If you think you’re good at games, you can now compete for cash prizes on mobile devices.
Skillz said that more than 300 game developers with more than 2,700 games have chosen Skillz as an exclusive partner for cash tournament games. Previously, Skillz was available only on Android. But the new software development kit enables iOS cash competitions in the 37 U.S. states where skill-based games are legal. The remaining states consider it a form of gambling or just haven’t specifically legalized skill gaming for money.
In Skillz-enabled games, the winner is determined by skill, not chance. If you enter a tournament and win, you get the cash prize. You can tap a button to enter multiplayer tournaments. That shifts the player into the Skillz tournament lobby, where the player has to fund an account by depositing money into it. When the player enters a tournament, the account is debited. If they win, they are credited with a prize or mailed a check. Skillz splits the tournament fee with the game developer.
Casey Chafkin, cofounder and chief operating officer of San Francisco-based Skillz, said in an interview with GamesBeat that the company’s community is growing by 10,000 a day.
“We consider this a monetization tool that enhances game play rather than hinders it,” he said. “The games that use us can get five-star reviews that specifically say the monetization strategy is good. People never say that about ads.”
Skillz has 1.5 million accounts, and that number is now doubling each month.
“We’ve been waiting for a platform like Skillz. Now we can offer cash competitions just like offline sports such as golf, rodeos, and marathons,” said Carl Crossley of Touch Mechanics and developer of the hit title Strike! Real Money Bowling. “Not only does Skillz add stickiness to our game, it allows us to move away from intrusive advertising that disrupts our user experience.”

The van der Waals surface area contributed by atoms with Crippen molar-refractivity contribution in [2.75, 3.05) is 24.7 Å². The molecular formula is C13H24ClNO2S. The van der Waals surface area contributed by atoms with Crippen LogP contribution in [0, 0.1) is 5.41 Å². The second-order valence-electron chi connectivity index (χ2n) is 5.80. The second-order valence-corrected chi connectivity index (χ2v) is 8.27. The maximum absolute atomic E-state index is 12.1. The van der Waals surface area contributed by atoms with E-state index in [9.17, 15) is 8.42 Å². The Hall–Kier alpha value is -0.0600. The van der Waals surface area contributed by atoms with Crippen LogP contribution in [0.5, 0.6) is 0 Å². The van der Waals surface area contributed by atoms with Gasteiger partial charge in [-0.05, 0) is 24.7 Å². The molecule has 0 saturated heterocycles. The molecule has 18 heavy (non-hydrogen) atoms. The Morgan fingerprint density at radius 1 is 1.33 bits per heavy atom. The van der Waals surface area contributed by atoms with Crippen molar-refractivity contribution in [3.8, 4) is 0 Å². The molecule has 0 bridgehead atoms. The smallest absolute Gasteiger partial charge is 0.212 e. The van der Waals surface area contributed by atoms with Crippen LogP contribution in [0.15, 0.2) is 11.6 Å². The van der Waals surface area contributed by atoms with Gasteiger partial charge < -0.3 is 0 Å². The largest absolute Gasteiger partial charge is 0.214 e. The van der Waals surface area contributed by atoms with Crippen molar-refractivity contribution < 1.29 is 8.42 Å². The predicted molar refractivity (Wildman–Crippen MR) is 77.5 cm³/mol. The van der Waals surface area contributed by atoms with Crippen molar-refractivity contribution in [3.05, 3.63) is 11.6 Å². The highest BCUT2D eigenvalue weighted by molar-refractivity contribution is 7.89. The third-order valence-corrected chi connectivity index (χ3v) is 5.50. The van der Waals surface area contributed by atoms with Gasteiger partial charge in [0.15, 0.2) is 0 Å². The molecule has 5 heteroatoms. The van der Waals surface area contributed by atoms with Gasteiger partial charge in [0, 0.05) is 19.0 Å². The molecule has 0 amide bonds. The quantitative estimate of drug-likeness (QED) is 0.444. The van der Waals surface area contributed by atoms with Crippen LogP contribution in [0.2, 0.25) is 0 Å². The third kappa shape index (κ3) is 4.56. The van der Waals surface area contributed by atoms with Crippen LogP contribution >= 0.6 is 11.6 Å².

Touch Mechanics has been able to generate 52 cents per average daily active user (a key benchmark in mobile, known as ARPDAU).
Early Skillz partners are generating more than 20 cents in incremental ARPDAU. Some successful games make 5 cents to 10 cents in ARPDAU, but Chafkin said that some partners are making three times that amount in incremental revenue when they implement the Skillz platform. That can make a huge difference in making a mobile game more profitable, and it gives small developers a lot more ammo when it comes to spending money on acquiring new users.
“This is not a trivial amount of revenue,” Chafkin said.
Besides the bowling game, available titles include Mini Golf 3D Putt Putt Game, which has already been downloaded more than 2 million times, and Diamond Strike, a fun and fast paced puzzle matching game. Others include Sushi Chop: Slash 4 Cash by Rogue Rocket; Hardwood Freecell Challenge by Silver Creek Entertainment; Survival Run with Bear Grylls by Floor84 Games; Skate Trash by Boing; Red Revenge by Cyscorpions; Real Money Pool by Coeus Creative; Full Color Solitaire by Full Color Games; and Gnarbike Trials Multiplayer Racer by Gnarly Games.
Skillz was founded by Chafkin and Andrew Paradise, chief executive, in 2012. Both previously worked in mobile payments. They have raised $10.3 million in funding from investors including Atlas Venture. It first launched its cash tournament platform in April 2013. Back then, Skillz had 12 employees. Now it has 30.
Skill-based games could grow more than 350 percent to $9 billion by 2017 in the U.S. alone, according to a report by Frank N. Magid Asscociates.
There are lots of rivals like King, Virgin Gaming (on consoles), GameDuell, and Worldwinner. But Chafkin notes that every competitor has to build its platform from the ground up for mobile.
Chafkin said it takes a matter of hours for developers to integrate Skillz into their games. He said that Skillz checked with Apple before building for iOS, and Skillz emphasized that sustainable monetization is critical for a happy game ecosystem.